As feds seek interview with Prince Andrew, Barr says Epstein probe marches on

By PIERRE THOMAS, LUCIEN BRUGGEMAN and LUKE BARR, ABC News

(WASHINGTON) — The federal investigation into convicted sex offender Jeffrey Epstein and his alleged co-conspirators is marching forward — with or without Prince Andrew’s cooperation, according to Attorney General William Barr.

In an exclusive interview with ABC News, Barr said the Justice Department continues to gather evidence in connection with the case, including the pursuit of an interview with the British royal.

“Definitely the department wants to talk to Prince Andrew, that’s why the Southern District has been making efforts to communicate and to arrange interview with him,” Barr said. “The department is communicating with him and made it clear that we’d like to interview him.”

Federal prosecutors in New York formally requested testimony from Prince Andrew last month as part of its criminal investigation into the alleged co-conspirators of Epstein, two officials familiar with the matter told ABC News at the time. Prince Andrew is being sought as a witness and is not the target of the investigation, ABC News previously reported.

Geoffrey Berman, the then-U.S. Attorney in the Southern District of New York, slammed Prince Andrew’s failure to cooperate with investigators last month.

“If Prince Andrew is, in fact, serious about cooperating with the ongoing federal investigation, our doors remain open, and we await word of when we should expect him,” Berman said.

Whether Prince Andrew agrees to an interview, investigators continue their work, Barr said. Last week, FBI agents arrested Ghislaine Maxwell, the former companion of Epstein.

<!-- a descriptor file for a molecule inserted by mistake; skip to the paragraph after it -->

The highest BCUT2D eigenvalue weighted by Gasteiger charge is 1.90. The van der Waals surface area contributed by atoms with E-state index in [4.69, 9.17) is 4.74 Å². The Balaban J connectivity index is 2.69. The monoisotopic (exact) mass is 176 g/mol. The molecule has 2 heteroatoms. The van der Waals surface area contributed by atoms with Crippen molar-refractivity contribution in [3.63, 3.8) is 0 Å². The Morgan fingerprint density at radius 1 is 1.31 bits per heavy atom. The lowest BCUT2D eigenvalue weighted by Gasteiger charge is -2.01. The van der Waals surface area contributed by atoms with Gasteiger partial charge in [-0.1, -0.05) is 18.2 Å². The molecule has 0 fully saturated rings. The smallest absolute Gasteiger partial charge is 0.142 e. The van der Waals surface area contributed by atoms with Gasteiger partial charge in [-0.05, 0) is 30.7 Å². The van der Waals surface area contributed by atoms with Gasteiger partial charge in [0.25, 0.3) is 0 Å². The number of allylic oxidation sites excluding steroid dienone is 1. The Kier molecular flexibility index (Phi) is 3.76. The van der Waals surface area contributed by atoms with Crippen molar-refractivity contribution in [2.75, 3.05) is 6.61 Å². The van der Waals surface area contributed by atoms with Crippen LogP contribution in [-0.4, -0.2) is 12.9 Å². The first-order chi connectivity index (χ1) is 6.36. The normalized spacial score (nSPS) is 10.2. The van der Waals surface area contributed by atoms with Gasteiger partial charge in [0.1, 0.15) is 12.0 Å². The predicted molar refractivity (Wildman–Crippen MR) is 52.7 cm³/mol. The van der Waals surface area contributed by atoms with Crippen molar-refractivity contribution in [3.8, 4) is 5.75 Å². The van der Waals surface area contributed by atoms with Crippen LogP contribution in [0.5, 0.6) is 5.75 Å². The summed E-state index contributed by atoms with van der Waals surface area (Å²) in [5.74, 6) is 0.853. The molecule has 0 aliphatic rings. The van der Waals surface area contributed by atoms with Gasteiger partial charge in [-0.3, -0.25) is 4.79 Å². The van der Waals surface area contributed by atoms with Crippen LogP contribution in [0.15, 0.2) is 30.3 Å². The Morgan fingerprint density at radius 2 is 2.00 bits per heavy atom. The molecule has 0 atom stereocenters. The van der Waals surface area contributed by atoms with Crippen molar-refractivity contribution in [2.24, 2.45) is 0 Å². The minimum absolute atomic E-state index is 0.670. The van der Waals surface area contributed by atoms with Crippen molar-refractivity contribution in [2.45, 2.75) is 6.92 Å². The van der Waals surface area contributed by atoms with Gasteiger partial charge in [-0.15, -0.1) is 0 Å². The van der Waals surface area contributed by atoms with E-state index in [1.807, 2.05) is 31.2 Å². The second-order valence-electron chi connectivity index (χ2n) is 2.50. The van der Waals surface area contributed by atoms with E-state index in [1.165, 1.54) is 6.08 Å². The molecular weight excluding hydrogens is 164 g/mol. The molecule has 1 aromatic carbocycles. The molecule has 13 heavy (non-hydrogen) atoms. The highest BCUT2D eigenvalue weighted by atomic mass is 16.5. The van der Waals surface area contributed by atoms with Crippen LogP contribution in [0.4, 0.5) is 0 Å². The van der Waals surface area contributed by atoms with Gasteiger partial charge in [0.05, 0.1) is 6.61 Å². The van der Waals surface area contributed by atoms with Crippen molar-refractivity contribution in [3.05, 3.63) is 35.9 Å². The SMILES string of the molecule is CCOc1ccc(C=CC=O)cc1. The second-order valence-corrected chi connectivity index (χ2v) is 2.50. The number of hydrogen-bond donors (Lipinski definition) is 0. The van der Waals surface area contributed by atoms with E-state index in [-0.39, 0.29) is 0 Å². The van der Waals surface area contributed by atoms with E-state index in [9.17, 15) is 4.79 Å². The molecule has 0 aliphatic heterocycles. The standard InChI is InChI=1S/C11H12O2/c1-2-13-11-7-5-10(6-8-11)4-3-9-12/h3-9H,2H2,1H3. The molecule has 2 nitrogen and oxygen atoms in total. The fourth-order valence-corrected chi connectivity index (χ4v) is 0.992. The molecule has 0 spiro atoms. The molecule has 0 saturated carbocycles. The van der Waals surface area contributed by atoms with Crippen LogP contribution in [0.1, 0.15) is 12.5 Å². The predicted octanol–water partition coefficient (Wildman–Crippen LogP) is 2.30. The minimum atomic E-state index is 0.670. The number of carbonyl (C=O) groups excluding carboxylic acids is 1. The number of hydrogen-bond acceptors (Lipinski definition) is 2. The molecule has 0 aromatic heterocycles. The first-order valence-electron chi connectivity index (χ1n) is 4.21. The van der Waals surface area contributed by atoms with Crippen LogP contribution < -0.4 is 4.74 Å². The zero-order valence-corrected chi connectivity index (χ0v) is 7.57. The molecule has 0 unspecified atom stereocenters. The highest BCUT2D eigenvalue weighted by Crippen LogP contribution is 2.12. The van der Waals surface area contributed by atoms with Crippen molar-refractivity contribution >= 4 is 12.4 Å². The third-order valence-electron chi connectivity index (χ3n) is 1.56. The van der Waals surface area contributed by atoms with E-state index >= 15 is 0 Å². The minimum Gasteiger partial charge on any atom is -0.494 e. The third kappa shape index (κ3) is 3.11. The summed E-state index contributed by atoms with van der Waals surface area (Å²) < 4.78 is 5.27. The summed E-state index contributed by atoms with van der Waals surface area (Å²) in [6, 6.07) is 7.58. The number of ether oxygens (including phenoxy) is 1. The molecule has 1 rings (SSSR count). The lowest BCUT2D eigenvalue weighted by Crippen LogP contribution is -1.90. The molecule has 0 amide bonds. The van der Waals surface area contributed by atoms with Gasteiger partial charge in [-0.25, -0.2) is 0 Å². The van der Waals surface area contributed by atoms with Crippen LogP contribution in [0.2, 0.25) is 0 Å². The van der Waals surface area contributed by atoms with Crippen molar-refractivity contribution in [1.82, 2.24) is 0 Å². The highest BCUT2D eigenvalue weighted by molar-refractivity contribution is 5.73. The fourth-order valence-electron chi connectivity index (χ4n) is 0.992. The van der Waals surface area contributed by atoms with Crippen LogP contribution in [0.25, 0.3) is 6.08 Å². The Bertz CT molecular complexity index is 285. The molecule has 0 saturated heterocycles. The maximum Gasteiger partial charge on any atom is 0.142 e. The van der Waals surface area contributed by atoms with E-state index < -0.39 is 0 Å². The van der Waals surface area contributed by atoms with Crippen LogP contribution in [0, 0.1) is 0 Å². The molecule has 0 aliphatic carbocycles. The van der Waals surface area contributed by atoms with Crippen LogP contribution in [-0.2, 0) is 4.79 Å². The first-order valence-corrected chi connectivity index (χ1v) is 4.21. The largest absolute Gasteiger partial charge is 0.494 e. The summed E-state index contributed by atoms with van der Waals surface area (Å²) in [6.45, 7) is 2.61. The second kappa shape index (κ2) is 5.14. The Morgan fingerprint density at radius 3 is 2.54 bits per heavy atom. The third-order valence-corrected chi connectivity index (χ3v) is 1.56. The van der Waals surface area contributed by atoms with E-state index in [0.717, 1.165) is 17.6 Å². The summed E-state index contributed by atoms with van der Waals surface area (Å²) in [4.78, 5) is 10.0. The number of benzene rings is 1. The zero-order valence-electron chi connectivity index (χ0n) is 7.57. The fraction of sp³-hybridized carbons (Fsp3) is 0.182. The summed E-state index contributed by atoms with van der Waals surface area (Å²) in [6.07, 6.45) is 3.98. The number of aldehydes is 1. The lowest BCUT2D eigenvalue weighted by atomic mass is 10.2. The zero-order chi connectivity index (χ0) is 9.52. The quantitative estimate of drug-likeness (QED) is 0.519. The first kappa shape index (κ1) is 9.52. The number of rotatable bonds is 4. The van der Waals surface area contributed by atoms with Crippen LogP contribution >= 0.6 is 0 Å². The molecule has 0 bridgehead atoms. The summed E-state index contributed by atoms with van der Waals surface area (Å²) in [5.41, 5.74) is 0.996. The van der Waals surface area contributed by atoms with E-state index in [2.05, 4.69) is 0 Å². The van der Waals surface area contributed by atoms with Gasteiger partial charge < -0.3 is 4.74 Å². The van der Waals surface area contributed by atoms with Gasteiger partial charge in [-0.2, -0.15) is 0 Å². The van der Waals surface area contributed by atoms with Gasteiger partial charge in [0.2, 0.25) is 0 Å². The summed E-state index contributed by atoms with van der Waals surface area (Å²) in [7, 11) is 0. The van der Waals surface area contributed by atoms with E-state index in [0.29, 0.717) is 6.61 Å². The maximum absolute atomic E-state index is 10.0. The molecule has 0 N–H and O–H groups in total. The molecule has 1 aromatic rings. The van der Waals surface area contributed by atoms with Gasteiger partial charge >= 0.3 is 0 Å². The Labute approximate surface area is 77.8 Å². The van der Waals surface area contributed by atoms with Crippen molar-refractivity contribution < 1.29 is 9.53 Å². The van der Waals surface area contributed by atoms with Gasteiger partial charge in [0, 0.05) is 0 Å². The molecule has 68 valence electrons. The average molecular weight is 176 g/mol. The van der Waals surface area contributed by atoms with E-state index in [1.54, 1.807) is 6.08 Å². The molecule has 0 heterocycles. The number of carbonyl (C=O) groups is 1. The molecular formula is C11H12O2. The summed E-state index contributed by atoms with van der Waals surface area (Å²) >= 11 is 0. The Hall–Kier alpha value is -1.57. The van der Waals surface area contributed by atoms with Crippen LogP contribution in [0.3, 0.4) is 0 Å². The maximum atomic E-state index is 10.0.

From at least 1994 to 1997, Maxwell assisted, facilitated and contributed to Epstein’s alleged abuse of minor girls, a six-count indictment claimed. On Monday, she arrived in New York, where she was transferred to the Metropolitan Detention Center in Brooklyn.

Nearly one year after Epstein’s suicide in federal custody, Barr said he remains “livid” — and made assurances that Maxwell would not meet the same fate.

Barr said he has asked those responsible for her safety to relay, “specifically the protocols they’re following, and we have a number redundancy systems to monitor the situation.”

“I believe very strongly in that case and I was very proud of the work done by the department, the Southern District, on that case,” Barr said.

“And as you will recall, after he committed suicide I said that I was confident that we would continue to pursue this case vigorously and — pursue anyone who’s complicit in it,” he continued. “And so I’m very happy that we were able to get Miss Maxwell.”

Maxwell is scheduled for a remote detention hearing July 14.

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